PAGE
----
Just last weekend, Facebook challenged these rights by publicly stating an adjustment in their terms of service. This caused quite a bit of commotion in the blogosphere. While it is uncertain how long this clause will last, this action has, in a way, opened up a can of worms. It is very likely that other networking sites will follow Facebook’s lead and take ownership of the data that is posted by their users. With the growing complexity and diversity of social networking sites, a part of me truly believes that this will be unavoidable.

People have debated the question of whether or not customer data belongs to the supplier, agency, or customer. While I agree with most that the customer should have full access rights to their own data, I am also a firm believer that the customer should take full responsibility of what they choose to post publicly. I came across these very useful tips (specifically for Facebook users) that allows the users to take matters into their own hands. While this does not completely stop Facebook from caching all your data, it enables the user to take better control of what is publicly viewable and what is kept private.

So, while a “Bill of Rights” can be useful, it would need to undergo constant evaluation since social networking sites are expanding at increasingly higher rates. Ultimately, it comes down to the users’ personal decisions.

Whose Podcast Is It Anyway?

I explored podcasts and vblogs for the first time this week. I’ve heard of both types of online media in the past but never actually gave them a try. Throughout and after each clip, I wondered to myself… WHO IS THE AUDIENCE?

First, I visited twit.tv and listened to the entirety of Sunday’s this week in tech. What I found most useful on this show was the talkers’ regular references to other sites, mainly backtype.com and celebrity twitter feeds. While I can find myself listening to some of the shows that twit.tv offers, I found this particular group of broadcasters slightly obnoxious. Sure, they offered some great insight on the new technologies that the world of blogging has to offer – but what’s up with the constant Seinfeld (and other) impersonations? I know they were just trying to spice up the conversation and be funny; however, I found this to become a bit tacky after a while.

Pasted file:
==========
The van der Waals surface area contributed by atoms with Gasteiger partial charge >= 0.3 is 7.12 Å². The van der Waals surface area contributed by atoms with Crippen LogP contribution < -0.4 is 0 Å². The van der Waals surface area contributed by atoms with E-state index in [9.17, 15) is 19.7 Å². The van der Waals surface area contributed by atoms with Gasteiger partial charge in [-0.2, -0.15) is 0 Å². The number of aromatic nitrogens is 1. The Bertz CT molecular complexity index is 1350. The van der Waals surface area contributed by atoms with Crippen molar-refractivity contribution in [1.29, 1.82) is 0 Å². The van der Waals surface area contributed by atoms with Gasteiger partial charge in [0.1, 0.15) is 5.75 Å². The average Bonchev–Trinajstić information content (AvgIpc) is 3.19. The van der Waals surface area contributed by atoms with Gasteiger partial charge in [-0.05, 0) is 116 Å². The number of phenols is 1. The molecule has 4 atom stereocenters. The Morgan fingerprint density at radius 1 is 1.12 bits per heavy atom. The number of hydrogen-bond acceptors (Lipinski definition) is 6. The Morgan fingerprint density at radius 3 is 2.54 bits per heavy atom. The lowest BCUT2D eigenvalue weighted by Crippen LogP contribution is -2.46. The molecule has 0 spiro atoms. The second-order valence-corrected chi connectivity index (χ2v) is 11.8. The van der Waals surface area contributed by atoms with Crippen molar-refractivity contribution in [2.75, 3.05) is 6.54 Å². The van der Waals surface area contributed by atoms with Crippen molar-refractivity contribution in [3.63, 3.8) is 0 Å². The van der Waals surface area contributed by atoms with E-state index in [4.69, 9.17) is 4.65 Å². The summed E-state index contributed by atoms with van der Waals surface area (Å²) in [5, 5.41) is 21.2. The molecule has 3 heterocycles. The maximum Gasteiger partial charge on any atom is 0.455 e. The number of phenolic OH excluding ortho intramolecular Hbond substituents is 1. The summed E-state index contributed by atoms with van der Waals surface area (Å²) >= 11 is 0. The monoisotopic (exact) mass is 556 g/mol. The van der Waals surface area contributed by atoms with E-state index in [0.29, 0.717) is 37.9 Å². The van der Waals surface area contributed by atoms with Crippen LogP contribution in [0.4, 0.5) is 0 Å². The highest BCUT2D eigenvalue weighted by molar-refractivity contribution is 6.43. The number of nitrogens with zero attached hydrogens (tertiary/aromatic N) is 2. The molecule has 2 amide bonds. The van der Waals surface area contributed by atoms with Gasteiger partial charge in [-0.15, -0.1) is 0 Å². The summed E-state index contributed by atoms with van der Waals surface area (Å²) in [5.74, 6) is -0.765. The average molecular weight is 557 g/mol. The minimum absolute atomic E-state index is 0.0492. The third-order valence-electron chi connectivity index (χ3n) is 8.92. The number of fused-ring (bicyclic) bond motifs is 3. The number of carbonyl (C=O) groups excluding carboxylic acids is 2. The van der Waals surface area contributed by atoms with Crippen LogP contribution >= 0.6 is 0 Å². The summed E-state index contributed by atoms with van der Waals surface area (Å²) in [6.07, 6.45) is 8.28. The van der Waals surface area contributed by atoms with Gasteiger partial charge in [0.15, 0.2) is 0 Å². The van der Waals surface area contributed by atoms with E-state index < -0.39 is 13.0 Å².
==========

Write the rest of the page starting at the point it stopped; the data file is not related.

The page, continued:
I then visited Rocketboom.com. I enjoyed this site since many of the clips were under 5 minutes in length and easy to scroll through to pick and choose. The content (music and art) is also something I am interested in – so I would certainly place myself in that “audience.” Shortly after, I made a quick stop to askaninja.com. For the life of me, I couldn’t figure out the purpose of this site! I quickly concluded that I was definitely not a part of the “audience” this site was aimed towards.

Webbalert.com focuses on highlights from Ted.com and is geared towards a more intellectual audience. I found myself venturing over to Ted.com to check out some of its fascinating videos. The concept of the 20-minute expert talks intrigued me to a point where I actually looked up conference dates to see when they would visit the D.C. area.

As for iTunes, I browsed through everything from President Obama’s weekly vblog to CNN’s Rachel Maddow show to Fitness clips. NPR’s  “Wait Wait…Don’t Tell Me!” reminded me of watching a studio game show, yet I learned a lot; the show gave new context to a way of keeping up with current events. My favorite of all podcasts was “This American Life,” which featured personal and narrated stories of ordinary American people. I tried listening to “CNET.com’s Buzz Out Loud” and “BoingBoing” podcasts, but those were more geared towards a specific tech-savvy audience and therefore it was harder for me to relate.

All in all, I’ve certainly found some new content to listen to while I sit and work in my office 🙂